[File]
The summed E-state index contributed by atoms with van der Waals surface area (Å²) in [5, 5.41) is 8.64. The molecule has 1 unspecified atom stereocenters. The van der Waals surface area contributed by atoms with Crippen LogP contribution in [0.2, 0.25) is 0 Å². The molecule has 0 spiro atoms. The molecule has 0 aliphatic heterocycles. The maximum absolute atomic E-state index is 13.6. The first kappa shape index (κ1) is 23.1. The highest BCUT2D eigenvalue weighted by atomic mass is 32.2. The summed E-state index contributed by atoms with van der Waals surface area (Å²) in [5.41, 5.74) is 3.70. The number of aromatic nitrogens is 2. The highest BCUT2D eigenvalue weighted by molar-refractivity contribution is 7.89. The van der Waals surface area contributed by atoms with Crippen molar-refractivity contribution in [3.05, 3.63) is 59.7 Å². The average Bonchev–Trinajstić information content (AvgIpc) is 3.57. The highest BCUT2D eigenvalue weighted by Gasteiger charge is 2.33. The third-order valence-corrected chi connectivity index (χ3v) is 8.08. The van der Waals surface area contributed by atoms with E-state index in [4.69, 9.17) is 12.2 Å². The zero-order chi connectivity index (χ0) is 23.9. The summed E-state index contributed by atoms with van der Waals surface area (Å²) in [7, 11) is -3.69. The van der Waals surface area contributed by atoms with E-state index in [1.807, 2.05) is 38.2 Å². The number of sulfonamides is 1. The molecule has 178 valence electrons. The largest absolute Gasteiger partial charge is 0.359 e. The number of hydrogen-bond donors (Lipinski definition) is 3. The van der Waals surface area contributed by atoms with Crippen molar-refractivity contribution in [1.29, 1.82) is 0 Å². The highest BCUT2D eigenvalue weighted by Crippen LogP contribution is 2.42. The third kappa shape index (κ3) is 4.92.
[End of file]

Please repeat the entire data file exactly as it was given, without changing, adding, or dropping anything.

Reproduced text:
The summed E-state index contributed by atoms with van der Waals surface area (Å²) in [5, 5.41) is 8.64. The molecule has 1 unspecified atom stereocenters. The van der Waals surface area contributed by atoms with Crippen LogP contribution in [0.2, 0.25) is 0 Å². The molecule has 0 spiro atoms. The molecule has 0 aliphatic heterocycles. The maximum absolute atomic E-state index is 13.6. The first kappa shape index (κ1) is 23.1. The highest BCUT2D eigenvalue weighted by atomic mass is 32.2. The summed E-state index contributed by atoms with van der Waals surface area (Å²) in [5.41, 5.74) is 3.70. The number of aromatic nitrogens is 2. The highest BCUT2D eigenvalue weighted by molar-refractivity contribution is 7.89. The van der Waals surface area contributed by atoms with Crippen molar-refractivity contribution in [3.05, 3.63) is 59.7 Å². The average Bonchev–Trinajstić information content (AvgIpc) is 3.57. The highest BCUT2D eigenvalue weighted by Gasteiger charge is 2.33. The third-order valence-corrected chi connectivity index (χ3v) is 8.08. The van der Waals surface area contributed by atoms with E-state index in [4.69, 9.17) is 12.2 Å². The zero-order chi connectivity index (χ0) is 23.9. The summed E-state index contributed by atoms with van der Waals surface area (Å²) in [7, 11) is -3.69. The van der Waals surface area contributed by atoms with E-state index in [1.807, 2.05) is 38.2 Å². The number of sulfonamides is 1. The molecule has 178 valence electrons. The largest absolute Gasteiger partial charge is 0.359 e. The number of hydrogen-bond donors (Lipinski definition) is 3. The van der Waals surface area contributed by atoms with Crippen molar-refractivity contribution in [1.29, 1.82) is 0 Å². The highest BCUT2D eigenvalue weighted by Crippen LogP contribution is 2.42. The third kappa shape index (κ3) is 4.92.